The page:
- Go into the second hole, repeating the process above. Keep the excess lace tucked in under the knot.
- Once you finish the outer shell of the heel, insert the needle through the next available hole.
- Once again, don’t make it too tight, otherwise you’ll have trouble closing the glove with your thumb.
- After two or three more spaces, you’ll be ready to reattach the rest of your glove to the heel. This will look something like this:
- Complete this process until you finish the last hole on the heel. When you finish the last hole, you’re going to want to make the same loop that you made with the first hole on the heel. Insert the needle through these first two or three holes, however many your glove permits, and pull through the loop so it makes a nice straight lace. You can now cut the excess lace.
Lacing Baseball Gloves – Step 5) Re-lacing Process: Webbing
Different types of webbings will make each web re-lacing slightly different. I’ll be using an example for an I-web.
- Starting in the top left or right hole, thread the needle through the hole. Leave roughly four inches of excess lace for a knot.
- Now we need to attach the web to the glove. To do this we’ll simply pull the lace through the bottom top hole.
- Once we have gone through the top bottom hole, we need to go back around. We’ll insert the needle through the very top part of the web. As seen in the second image below.
- Leave a little bit of space betwen the webbing and the glove.
- Connect the webbing to the otherside of the glove. Insert the needle through the top hole on the right. Pull through so that the top part of the web is now connected to both sides of the glove.
- Once you pull through, you’ll now be on the other side of the glove. Making sure the smooth part of the lace is still up, insert the needle through the next hole, right below the hole you just came out of. Feed it through there and you’ll come out on the other side.
- Now insert it through this hole.
- Now using the lace we had left over from the beginning, make a knot using the two excess laces. It should look something like this. Make sure the smooth part of each lace is facing away from each other.
- Now repeat this process for the bottom half of the web.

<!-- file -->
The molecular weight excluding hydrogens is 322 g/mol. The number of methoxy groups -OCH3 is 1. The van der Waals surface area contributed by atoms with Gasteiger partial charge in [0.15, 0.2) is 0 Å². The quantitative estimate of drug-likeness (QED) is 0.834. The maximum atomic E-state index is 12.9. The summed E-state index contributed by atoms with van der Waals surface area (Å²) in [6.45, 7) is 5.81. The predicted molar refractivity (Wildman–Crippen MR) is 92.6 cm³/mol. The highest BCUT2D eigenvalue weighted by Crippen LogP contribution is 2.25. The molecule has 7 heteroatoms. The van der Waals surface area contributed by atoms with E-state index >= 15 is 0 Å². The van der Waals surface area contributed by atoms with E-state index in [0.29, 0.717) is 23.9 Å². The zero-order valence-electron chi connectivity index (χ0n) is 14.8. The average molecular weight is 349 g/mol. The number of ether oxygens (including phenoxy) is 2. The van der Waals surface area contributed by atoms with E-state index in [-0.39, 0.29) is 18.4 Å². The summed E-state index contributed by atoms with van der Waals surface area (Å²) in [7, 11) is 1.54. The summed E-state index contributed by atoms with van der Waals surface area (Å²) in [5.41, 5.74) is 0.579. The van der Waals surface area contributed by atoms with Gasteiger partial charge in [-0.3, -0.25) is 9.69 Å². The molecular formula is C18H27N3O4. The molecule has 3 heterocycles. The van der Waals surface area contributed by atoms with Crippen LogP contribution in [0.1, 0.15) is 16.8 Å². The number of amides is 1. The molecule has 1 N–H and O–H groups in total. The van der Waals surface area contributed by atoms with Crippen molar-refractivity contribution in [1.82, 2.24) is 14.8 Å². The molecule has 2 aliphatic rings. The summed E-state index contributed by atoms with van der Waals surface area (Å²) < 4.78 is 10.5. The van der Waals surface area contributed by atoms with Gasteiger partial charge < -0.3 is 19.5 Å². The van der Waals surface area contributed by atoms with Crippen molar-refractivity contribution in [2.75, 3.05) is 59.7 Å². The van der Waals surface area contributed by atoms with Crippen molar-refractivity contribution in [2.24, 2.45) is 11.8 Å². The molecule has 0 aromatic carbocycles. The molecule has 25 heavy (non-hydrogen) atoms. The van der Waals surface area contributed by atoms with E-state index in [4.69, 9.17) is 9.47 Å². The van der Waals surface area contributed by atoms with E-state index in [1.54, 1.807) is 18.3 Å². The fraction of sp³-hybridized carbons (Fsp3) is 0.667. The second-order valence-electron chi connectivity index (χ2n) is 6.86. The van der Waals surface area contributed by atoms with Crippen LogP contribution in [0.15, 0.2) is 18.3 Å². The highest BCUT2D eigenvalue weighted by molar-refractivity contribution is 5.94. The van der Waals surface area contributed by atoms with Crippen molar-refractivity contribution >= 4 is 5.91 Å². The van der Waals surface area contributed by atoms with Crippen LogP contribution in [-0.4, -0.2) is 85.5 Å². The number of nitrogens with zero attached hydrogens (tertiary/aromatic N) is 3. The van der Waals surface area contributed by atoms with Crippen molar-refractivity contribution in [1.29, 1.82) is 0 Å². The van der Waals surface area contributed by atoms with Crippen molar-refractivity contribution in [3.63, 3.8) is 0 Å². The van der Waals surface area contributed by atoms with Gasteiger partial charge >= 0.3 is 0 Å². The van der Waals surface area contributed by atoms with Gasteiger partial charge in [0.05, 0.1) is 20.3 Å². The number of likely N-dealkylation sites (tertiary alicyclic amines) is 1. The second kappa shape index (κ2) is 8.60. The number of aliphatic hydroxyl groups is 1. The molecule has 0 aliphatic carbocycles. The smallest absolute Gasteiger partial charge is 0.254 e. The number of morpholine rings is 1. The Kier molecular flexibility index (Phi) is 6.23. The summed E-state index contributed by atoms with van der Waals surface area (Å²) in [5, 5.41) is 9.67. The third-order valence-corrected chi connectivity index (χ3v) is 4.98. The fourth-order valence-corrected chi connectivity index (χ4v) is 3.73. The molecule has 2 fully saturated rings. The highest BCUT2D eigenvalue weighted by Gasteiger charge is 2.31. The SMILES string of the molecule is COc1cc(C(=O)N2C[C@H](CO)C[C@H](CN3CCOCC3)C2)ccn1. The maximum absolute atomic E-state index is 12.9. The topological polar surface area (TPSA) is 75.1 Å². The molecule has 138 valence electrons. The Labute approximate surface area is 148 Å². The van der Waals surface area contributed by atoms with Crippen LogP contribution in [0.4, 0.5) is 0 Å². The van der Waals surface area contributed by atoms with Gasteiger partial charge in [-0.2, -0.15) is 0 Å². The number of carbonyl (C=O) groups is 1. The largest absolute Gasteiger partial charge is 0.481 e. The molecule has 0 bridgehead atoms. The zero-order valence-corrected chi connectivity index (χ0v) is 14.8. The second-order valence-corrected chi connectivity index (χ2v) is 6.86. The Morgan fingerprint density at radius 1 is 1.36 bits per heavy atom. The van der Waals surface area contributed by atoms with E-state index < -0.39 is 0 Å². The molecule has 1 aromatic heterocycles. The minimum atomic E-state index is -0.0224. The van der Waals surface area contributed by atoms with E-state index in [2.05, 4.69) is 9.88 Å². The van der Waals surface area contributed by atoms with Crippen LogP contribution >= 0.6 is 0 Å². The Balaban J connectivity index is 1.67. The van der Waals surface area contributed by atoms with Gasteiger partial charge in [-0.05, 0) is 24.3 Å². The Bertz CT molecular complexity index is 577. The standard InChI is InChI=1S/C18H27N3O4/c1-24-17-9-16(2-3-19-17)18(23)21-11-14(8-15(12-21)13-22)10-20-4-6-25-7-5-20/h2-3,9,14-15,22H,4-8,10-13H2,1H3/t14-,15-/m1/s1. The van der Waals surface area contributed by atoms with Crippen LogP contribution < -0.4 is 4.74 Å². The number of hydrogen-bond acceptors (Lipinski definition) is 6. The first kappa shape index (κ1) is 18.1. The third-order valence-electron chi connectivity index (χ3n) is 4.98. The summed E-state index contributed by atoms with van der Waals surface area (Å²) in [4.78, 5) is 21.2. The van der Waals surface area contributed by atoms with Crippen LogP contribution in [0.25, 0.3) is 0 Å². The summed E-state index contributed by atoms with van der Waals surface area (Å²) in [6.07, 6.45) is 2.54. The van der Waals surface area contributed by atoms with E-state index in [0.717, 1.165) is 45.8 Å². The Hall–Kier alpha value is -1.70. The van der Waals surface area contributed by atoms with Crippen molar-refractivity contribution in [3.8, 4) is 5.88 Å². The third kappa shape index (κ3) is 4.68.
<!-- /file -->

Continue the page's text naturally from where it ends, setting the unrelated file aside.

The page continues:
Lacing Baseball Gloves – Step 6) Re-lacing Process: Finger laces
Notice the web spirals in this picture. See how they’re pointing to the left? This indicates that we must start on the left side or thumb side for right handers. Get your piece of leather that you’re going to use and snip the end, creating a better angle for the leather to go through the holes. Make sure you’re using an adequate length of lace.
- Tie another knot at the end of lace, then start on the first hole in whichever direction the spirals point. Once the knot is tied and the first hole is completed, it should look like this.
- Entering hole #2, repeat step one, minus the knot. Pay close attention to the location of hole #2. Thread the needle through the hole, it’ll come out the bottom part of the hole on the other side. Tighten it as tight as you wish.
- Back to the pinky for the next hole, thread the needle through once again. As seen below, it’s on the bottom hole.
- For hole #4, repeat the same process, and insert the needle through the top row on the ring finger. As seen in the image, you can go either under the cross lace or over. It’s personal preference and won’t make a difference either way.
- Repeat these steps, in the same order. Once you finish the fingers, it’s now time for the spirals. Tighten the lace as tight or as loose as you wish.
- Come out through the same hole you just went in. This will create a nice loop. Don’t make it too tight otherwise your glove structure may deform.
- Going into hole #2, use the same process as seen above.
- Repeat these steps till you reach the last hole. Once you do, go through the last hole twice. Loop it around the remaining space on the tunnel.
- Next you want to take the needle and come through between the webbing and come out right next to it. This is the needle coming out on the opposite end.
- Once the needle has gone through the opposite end, insert it through the top hole on the thumb.
- Since most gloves don’t have the hole where the needle is seen through in the picture you’ll want to put your needle through this hole.
- Once you have gone through the hole which pertains to you, make another knot and cut the excess lace off.
Lacing baseball gloves may seem like a daunting task, but with a little bit of patience, it can be a rewarding weekend project. For a great video to watch with instruction, check out out this video.